Lessons learned in the supply-chain crisis
Australian and New Zealand businesses looking to make their supply chains more resilient could learn from their northern neighbours, says a report from Asialink and Toll Group.
- Businesses can’t control the shocks disrupting their supply chains, but can take actions to make their supply chains more resilient.
- Shortening supply chains so they are closer to the home market (aka onshoring), significantly improves resilience for manufacturing businesses.
- China is at the forefront of using connected devices in the Internet of Things and AI to improve supply-chain efficiency.
Following almost two years of battering by a global pandemic, by early summer 2021 many of Australia’s already brittle supply chains were strained to breaking point. Bare supermarket shelves were just one of the consequences as the Omicron variant of COVID-19 took hold.
In January, almost half of Australia’s truck drivers were absent from work due to COVID-19. Staff shortages at container terminals, warehouses and retail outlets meant empty shelves confronted shoppers across the country. In New Zealand, the impact was felt in February when supermarkets set buying limits on some food items.
These sudden shifts in supply and demand have put enormous pressure on transport infrastructure. Most noticeably, they play havoc with global shipping.
How did we get to this point?
Before the pandemic, the shipping industry was overcome with excess capacity. Shipping was so cheap and making a profit out of it so difficult that it attracted very little investment.
When the pandemic hit and demand for household goods soared among home-bound consumers around the world, global shipping was faced with a shortage of container space. Freight prices in some instances increased ten-fold.
There is hope that these bottlenecks will be resolved in the next few months, though some economists warn that some problems, including freight hikes, represent much deeper structural problems in the global economy. A 2020 McKinsey study predicted that supply-chain disruptions that last longer than a month can now be expected to occur every three to four years.
Asialink Business’s September 2021 survey of Australian businesses, Disruption & Innovation: Reshaping Regional Supply Chains, shows this uncertainty is hitting small business hardest, with 32% of those surveyed reporting that restrictions on business could threaten their operations, compared to 15% of medium-sized businesses and 8% of large businesses.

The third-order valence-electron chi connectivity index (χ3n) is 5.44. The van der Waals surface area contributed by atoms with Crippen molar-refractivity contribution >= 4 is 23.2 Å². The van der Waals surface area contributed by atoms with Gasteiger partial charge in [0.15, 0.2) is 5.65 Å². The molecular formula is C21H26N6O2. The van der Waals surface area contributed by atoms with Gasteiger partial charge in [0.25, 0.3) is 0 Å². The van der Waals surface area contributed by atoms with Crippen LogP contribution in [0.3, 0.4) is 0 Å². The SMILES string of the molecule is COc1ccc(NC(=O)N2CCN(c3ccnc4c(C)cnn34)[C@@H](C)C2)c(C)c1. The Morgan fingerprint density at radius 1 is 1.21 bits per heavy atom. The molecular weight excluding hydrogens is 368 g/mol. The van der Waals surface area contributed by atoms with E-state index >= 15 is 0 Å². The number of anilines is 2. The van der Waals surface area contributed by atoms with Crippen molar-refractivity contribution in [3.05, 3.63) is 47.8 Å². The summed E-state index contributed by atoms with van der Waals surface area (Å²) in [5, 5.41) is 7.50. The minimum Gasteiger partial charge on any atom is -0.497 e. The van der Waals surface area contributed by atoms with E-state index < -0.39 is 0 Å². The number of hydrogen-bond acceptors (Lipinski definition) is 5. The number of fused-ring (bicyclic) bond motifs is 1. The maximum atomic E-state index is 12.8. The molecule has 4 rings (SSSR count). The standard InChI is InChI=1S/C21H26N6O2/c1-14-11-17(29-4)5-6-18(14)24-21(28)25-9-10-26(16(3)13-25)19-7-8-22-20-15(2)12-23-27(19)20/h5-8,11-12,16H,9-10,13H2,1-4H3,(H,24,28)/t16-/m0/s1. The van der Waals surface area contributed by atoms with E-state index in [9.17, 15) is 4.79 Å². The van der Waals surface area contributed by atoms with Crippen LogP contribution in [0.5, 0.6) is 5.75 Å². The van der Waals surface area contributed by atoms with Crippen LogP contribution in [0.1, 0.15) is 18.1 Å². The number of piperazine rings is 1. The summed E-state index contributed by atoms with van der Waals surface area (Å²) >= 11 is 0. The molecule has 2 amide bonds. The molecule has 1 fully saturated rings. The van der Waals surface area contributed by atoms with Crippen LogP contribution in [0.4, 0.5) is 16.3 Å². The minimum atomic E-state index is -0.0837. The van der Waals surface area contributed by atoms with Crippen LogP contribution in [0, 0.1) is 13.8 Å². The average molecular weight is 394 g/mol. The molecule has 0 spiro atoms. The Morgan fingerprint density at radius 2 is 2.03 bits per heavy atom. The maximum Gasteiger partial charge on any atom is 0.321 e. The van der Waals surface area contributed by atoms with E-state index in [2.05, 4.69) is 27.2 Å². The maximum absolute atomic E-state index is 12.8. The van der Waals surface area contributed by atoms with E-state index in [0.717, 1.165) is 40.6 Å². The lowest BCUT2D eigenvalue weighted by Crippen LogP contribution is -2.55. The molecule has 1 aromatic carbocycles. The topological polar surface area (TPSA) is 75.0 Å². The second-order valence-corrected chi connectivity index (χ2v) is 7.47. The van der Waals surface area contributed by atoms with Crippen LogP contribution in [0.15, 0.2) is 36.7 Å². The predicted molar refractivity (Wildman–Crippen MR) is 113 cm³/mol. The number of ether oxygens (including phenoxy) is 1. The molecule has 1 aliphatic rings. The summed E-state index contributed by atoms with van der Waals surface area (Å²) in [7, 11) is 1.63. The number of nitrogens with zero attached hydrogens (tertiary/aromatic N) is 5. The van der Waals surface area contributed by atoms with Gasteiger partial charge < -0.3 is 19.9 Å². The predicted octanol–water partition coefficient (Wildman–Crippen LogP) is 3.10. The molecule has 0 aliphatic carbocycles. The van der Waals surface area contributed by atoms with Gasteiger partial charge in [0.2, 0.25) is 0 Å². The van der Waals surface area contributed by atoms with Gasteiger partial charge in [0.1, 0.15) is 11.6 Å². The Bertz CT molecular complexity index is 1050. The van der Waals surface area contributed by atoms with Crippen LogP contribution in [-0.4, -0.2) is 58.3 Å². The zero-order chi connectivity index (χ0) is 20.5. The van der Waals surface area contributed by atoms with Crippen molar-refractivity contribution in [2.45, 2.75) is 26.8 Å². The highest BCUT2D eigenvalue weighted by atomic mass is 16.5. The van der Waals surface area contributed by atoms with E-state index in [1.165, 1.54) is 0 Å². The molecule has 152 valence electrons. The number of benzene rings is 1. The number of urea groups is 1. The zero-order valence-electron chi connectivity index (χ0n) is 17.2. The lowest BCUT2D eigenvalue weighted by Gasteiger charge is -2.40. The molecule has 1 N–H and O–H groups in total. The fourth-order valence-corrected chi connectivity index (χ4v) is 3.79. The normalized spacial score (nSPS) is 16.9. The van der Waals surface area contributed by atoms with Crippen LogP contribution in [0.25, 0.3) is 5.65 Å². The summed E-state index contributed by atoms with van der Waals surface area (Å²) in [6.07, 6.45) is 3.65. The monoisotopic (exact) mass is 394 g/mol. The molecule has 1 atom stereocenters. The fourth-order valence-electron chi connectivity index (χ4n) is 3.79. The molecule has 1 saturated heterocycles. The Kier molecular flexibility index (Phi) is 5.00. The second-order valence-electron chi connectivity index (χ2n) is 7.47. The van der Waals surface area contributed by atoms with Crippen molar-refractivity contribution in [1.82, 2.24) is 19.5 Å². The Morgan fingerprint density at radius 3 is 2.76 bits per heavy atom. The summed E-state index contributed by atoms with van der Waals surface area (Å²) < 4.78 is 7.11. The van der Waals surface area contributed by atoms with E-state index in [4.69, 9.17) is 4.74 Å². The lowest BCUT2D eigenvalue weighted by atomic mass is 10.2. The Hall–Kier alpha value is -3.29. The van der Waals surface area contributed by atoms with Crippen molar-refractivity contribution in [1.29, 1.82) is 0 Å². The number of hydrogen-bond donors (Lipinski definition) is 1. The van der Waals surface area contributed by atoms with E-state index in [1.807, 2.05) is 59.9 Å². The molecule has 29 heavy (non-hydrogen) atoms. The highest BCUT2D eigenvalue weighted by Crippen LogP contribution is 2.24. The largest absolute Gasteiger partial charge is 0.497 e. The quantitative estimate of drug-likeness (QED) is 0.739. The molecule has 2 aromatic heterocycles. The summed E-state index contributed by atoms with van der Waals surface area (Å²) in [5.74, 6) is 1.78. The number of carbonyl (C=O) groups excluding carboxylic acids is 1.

Businesses need robust advice from many sources, including their accountants, on how to structure their businesses for the challenges ahead. While businesses can’t control the shocks disrupting their supply chains, there are actions they can take to make their supply chains more resilient.
“While businesses can’t control the shocks disrupting their supply chains, there are actions they can take to make their supply chains more resilient.”
The argument for onshoring
For the first time in decades, ‘onshoring’ and ‘nearshoring’ – bringing supply chains back to or closer to the home market – are being adopted by businesses that regard the risks of globally extended supply chains as too great to justify the cost savings.
Asialink’s survey of Australian businesses found that 16% are considering reshoring or onshoring to increase supply chain resilience, and 15% are considering nearshoring. It also found onshoring is most attractive to small businesses, with 30% saying they are considering it to improve supply-chain resilience, compared with 15% of medium size businesses and 8% of large businesses.
Since short supply chains are generally more flexible and responsive when disruptions strike, onshoring can significantly improve resilience for manufacturing businesses.
“Since short supply chains are generally more flexible and responsive, onshoring can significantly improve resilience for manufacturing businesses”
An example of this is the Australian and New Zealand printed circuit board (PCB) industry, which has suffered disruptions since moving towards offshore production in the past decade.
PCBs are needed for every industrial product, from microwaves to satellites. There were 14 significant plants producing PCBs in Australia and New Zealand in 2000 but a decade later the industry had been almost entirely moved offshore.